There is no requirement for testing of the glyphosate formulations, only pure glyphosate.

Risk assessment to permit pesticide use should ensure a pesticide cannot be approved if it is carcinogenic, mutagenic, a reproductive toxin, persistent in the environment, bio-accumulative, or an endocrine disruptor (apart from specific uses, such as in closed systems).   Risk assessment must be based on the lowest NOAEL.

This blog ONLY attempts to cover maternal/reproductive/mutagenic aspects of glyphosate because the entire field of risk assessment is so confusing and difficult to understand, I have wanted to illustrate clearly the issues we are facing for the most vulnerable members of our human and animal populations – the pregnant mother and the unborn child – across the three major world pesticide assessment regulatory authorities.

Risk assessment to permit pesticide use must require submission of peer-reviewed independent scientific studies.  Existing accepted studies must be released for public scrutiny.

Everyday, independent scientists are lobbying to get these studies included, but scientists need people behind them, public pressure to persuade the major organisations of the EPA, FAO/WHO and the EU (EFSA/DG SANCO) to stop hiding behind walls of scientific corporate protectionism and to create safe, independent regulatory structures for evaluation of plant protection products.




[1] Dallegrave, E., Mantese, F. D. et al. 2003. The teratogenic potential of the herbicide glyphosate-Roundup in Wistar rats. Toxicol Lett 142(1-2): 48.

[2] Dallegrave, E., Mantese, F. D. et al. 2007. Pre- and postnatal toxicity of the commercial glyphosate formulation in Wistar rats. Arch Toxicol 81: 665–673

[3] Paganelli, A., Gnazzo, V., Acosta, H., López, S.L., Carrasco, A.E. 2010. Glyphosate-based herbicides produce terato-genic effects on vertebrates by impairing retinoic acid signaling. Chem. Res. Toxicol., 23(10):1586-1596.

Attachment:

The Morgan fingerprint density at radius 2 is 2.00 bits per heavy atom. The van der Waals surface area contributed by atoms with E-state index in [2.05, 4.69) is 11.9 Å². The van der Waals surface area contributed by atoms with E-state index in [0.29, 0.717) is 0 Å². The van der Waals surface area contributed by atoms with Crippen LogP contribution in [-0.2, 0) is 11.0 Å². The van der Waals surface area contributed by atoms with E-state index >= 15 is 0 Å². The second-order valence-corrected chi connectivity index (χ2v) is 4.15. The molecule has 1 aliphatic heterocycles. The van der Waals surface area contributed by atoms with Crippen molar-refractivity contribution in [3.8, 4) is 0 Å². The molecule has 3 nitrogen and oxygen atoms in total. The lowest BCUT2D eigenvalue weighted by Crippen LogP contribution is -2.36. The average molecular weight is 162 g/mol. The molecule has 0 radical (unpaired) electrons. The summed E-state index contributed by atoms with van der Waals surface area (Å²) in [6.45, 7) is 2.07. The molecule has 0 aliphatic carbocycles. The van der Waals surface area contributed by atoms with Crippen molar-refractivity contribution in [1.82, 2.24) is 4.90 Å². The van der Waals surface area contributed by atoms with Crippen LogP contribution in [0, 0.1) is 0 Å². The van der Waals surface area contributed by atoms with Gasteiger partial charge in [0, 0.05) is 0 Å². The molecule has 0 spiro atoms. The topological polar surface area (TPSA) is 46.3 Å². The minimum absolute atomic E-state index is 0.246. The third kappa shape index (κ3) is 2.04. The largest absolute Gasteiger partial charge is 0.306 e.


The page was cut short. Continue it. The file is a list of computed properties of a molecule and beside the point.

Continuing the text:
[4] Lammer, E. J., Chen, D. T. et al. 1985. Retinoic acid embryopathy. N Engl J Med 313: 837–841. 170.

[5] Sulik, K. K., Cook, C. S. et al. 1988. Teratogens and craniofacial malformations: relationships to cell death. Development 103 Suppl: 213-231.

[6] Durston, A. J., Timmermans, J. P. et al. 1989. Retinoic acid causes an anteroposterior transformation in the developing central nervous system. Nature 340(6229): 140-144.

[7] Lopez, S. L., Carrasco, A. E. 1992. Retinoic acid induces changes in the localization of homeobox proteins in the anteroposterior axis of Xenopus laevis embryos. Mech Dev 36(3): 153–164.

[8] Lopez, S. L., Dono, R. et al. 1995. Differential effects of retinoic acid and a retinoid antagonist on the spatial distribution of the homeoprotein Hoxb-7 in vertebrate embryos. Dev Dyn 204(4): 457–471.

[9] Clotman, F., Van Maele-Fabry, G. et al. 1998. Structural and gene expression abnormalities induced by retinoic acid in the forebrain. Reprod Toxicol 12(2): 169–176.

[10] Clotman, F., Van Maele-Fabry, G. et al. 1997. Retinoic acid induces a tissue-specific deletion in the expression domain of Otx2. Neurotoxicol Teratol 19(3): 163–169.

[11] Padmanabhan, R. 1998. Retinoic acid-induced caudal regression syndrome in the mouse foetus. Reprod Toxicol 12(2): 139–151.

[12] Paumgartten, F. J. 2010. Influence of maternal toxicity on the outcome of developmental toxicity studies. J Toxicol Environ Health A 73(13-14): 944-951.

[13] Romano, R. M., Romano, M. A. et al. 2010. Prepubertal exposure to commercial formulation of the herbicide Glyphosate alters testosterone levels and testicular morphology. Archives of Toxicology 84(4): 309–317.

[14]  Benedetti, A. L., Vituri, C. d. L. et al. 2004. The effects of sub-chronic exposure of Wistar rats to the herbicide GlyphosateBiocarb. Toxicol Lett 153(2): 227–232.